Currently, parts of the Saedabad complex are museums, in which visitors can roam through and look at the rich history of Iran. Some parts of the complex are used by the Iranian Cultural Heritage Organization which is responsible for most of the artifacts, locations, and cultural aspects of Iran.

 

 

 

Darband

Darband was formerly a village close to Tajrish, Shemiran, but it is now part of Tehran city. It is the beginning of a very popular hiking trail into the Alborz mountain Tochal, which towers over Tehran. A chair lift is also available for those not interested in hiking.

Darband is where many Iranian stars of art and culture such as Iraj Mirza, Mohammad Taghi Bahar, Forough Farrokhzad, Abolhasan Saba, Ruhollah Khaleghi, Rahi Moayeri, and Darvish-khan are buried (Zahir o-dowleh cemetery).

Darband has a suitable climate all the year round, and with annual heavy snowfalls.

The initial start of the trail at Darband is about 250 metres long with a number of small cafes and restaurants on the way. These are quite popular and busy in the evenings, as locals and tourists alike visit the many cafeterias (locally called ghavekhane sonnati) along the trail.

 

 

Carpet Museum of Iran

The art of carpet-weaving in Iran is at least 3500 years old.

In 1978, the founders of the Carpet Museum of Iran established Persian carpets and kilims Museum, in order to revive and develop the art of carpet-weaving in the country, to satisfy the need for research about the historical background and evolution of this art.

The Carpet Museum of Iran, with its beautiful architecture and facade resembling a carpet-weaving loom is located on the northwest of Laleh Park in Tehran. It is composed of two exhibition galleries covering an area of 3400 m2.The ground floor gallery is assigned for permanent exhibitions and the upper floor gallery is considered for the temporary exhibitions of carpets, kilims, and carpet designs. For more information please refer to Iran Carpet Museum as follows:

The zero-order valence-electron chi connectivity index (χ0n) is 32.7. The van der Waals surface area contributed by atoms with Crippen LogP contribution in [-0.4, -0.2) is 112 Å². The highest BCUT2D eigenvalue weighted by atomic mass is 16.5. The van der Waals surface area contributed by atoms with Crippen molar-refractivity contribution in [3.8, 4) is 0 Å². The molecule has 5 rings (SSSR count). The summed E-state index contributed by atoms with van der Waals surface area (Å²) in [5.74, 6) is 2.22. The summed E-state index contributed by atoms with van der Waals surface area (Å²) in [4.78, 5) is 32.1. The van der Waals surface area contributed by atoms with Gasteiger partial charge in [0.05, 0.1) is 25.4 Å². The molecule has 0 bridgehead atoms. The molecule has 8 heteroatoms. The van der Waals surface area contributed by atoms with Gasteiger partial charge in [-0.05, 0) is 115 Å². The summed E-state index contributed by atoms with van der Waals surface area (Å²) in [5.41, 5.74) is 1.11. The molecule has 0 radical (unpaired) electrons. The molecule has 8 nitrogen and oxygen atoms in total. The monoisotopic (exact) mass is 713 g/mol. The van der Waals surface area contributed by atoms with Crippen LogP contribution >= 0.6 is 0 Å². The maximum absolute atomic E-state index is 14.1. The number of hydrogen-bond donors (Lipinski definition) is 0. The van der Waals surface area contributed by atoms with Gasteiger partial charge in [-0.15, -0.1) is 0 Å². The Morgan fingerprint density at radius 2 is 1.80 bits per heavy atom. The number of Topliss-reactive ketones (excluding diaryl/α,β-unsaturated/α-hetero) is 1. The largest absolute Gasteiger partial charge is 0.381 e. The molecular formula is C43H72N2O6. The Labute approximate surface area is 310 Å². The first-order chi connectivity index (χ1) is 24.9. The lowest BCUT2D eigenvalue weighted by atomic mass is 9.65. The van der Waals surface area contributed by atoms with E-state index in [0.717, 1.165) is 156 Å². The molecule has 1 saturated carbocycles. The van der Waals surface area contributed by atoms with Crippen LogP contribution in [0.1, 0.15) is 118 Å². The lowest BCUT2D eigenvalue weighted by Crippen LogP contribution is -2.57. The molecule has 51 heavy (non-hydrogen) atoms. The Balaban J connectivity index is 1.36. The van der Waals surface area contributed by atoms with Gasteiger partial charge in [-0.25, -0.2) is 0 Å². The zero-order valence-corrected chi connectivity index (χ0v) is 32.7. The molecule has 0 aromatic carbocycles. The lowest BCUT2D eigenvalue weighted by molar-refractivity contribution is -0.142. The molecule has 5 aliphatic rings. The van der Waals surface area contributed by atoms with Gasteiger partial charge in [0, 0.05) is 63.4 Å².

www.carpetmuseum.ir

Tehran Jewelry Museum

Building of Museum was the residence and office of "Ahmad Qavam" until 1951. Afterwards, the Egyptian Embassy in Tehran took over the building and finally handed it over to the Iranian Commercial Bank. From 1976,a group of Iranian and Austrian architects refurbished the building and converted it into a museum which was inaugurated in 1989.The decorations of the building include brickworks of the exterior facade and interior plaster cutouts, mirror works and inlays. As one of the Iranian famous museums, Abguineh museum comprises several halls, workshops and a library. Artworks and handicrafts exhibited in this museum include three collections of porcelains, glassworks and crystals.

The background of National Jewels of Iran dates back to Safavid era in which it was decided that national jewels belong to National Treasury of government, i.e., apart from the personal properties of the sovereign. The valuable collections of this museum comprise of the pink colored diamond of Darya-ye-Noor (182 Carats), the Peacock Throne or Takhte Tavous which was built during the reign of Fathali Shah consisted of twelve different series with 26,733 pieces of jewels attached to it.